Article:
Dotted smartweed is an annual or perennial native herb. It grows to 0.5 m tall in moist ground, shallow water and marshes. It's often found in more shady areas than other smartweeds. The leaves have a
very sharp peppery taste, often somewhat delayed.
Origin of the name: Polygonum: Gr. polys, many; Gr. gony, knee; refers to the swollen nodes or "many joints"
As in all smartweeds, the nodes on the stem are swollen and each leaf forms a sheath around the stem called an "ochrea." The ochrea extends up
the stem from the node where the leaf is attached. Most smartweeds require mature fruit to identify the species.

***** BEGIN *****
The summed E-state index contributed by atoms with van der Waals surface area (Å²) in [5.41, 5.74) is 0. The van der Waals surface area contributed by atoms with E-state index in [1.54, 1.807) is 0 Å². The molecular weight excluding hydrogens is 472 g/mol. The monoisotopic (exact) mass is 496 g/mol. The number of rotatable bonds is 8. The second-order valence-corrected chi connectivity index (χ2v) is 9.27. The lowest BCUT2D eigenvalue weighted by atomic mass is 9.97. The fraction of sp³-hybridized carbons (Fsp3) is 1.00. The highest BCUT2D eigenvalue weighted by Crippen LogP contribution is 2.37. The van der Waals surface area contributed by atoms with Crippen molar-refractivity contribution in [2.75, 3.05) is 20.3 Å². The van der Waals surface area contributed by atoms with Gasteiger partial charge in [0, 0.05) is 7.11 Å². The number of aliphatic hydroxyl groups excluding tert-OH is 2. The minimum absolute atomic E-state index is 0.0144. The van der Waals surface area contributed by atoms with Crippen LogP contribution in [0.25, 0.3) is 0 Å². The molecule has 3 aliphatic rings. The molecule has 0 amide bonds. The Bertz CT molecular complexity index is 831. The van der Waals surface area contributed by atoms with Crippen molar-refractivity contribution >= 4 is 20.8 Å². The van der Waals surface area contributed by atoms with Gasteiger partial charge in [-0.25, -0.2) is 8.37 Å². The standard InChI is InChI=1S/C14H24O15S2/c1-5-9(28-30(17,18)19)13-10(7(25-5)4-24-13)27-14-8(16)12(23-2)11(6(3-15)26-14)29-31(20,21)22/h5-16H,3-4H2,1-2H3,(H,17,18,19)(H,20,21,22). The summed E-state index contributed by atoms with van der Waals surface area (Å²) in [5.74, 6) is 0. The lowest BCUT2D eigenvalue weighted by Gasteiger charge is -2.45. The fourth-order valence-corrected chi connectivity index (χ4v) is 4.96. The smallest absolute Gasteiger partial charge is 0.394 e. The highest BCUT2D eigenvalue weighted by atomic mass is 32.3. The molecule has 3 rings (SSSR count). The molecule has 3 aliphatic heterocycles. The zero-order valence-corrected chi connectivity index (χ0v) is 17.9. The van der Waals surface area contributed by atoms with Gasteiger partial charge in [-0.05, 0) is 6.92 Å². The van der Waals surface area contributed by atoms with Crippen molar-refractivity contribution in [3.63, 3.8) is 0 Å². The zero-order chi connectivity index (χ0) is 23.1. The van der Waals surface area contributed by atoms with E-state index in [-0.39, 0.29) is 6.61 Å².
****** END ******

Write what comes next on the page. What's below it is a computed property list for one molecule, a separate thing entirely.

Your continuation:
Leaves are alternate and lance-shaped up to 20 cm long with smooth margins. The
stems and leaves are smooth.
Small white flowers bloom through August and September. The inflorescence is an erect raceme but the flowers have irregular spaces between them. The base of each
flower has yellow glandular dots visible with a lens.
Dotted Smartweed is similar to False Water Pepper (P. hydropiperoides) which lacks the pepper taste, and to Water Pepper (P. hydropiper) which is peppery,
but whose racemes are continuous rather than interrupted, and has greenish flowers.
punctatum: L., punctum, a point; refers to the dotted tepals
Range: Que. to BC, s. to S. Amer.
WI Range: Statewide
Common associates: Rice cut grass, bluejoint grass, arrowhead
Wetland Indicator Status: OBL
Coefficient of Conservatism: C = 6 (S&W) C = 5 (MI)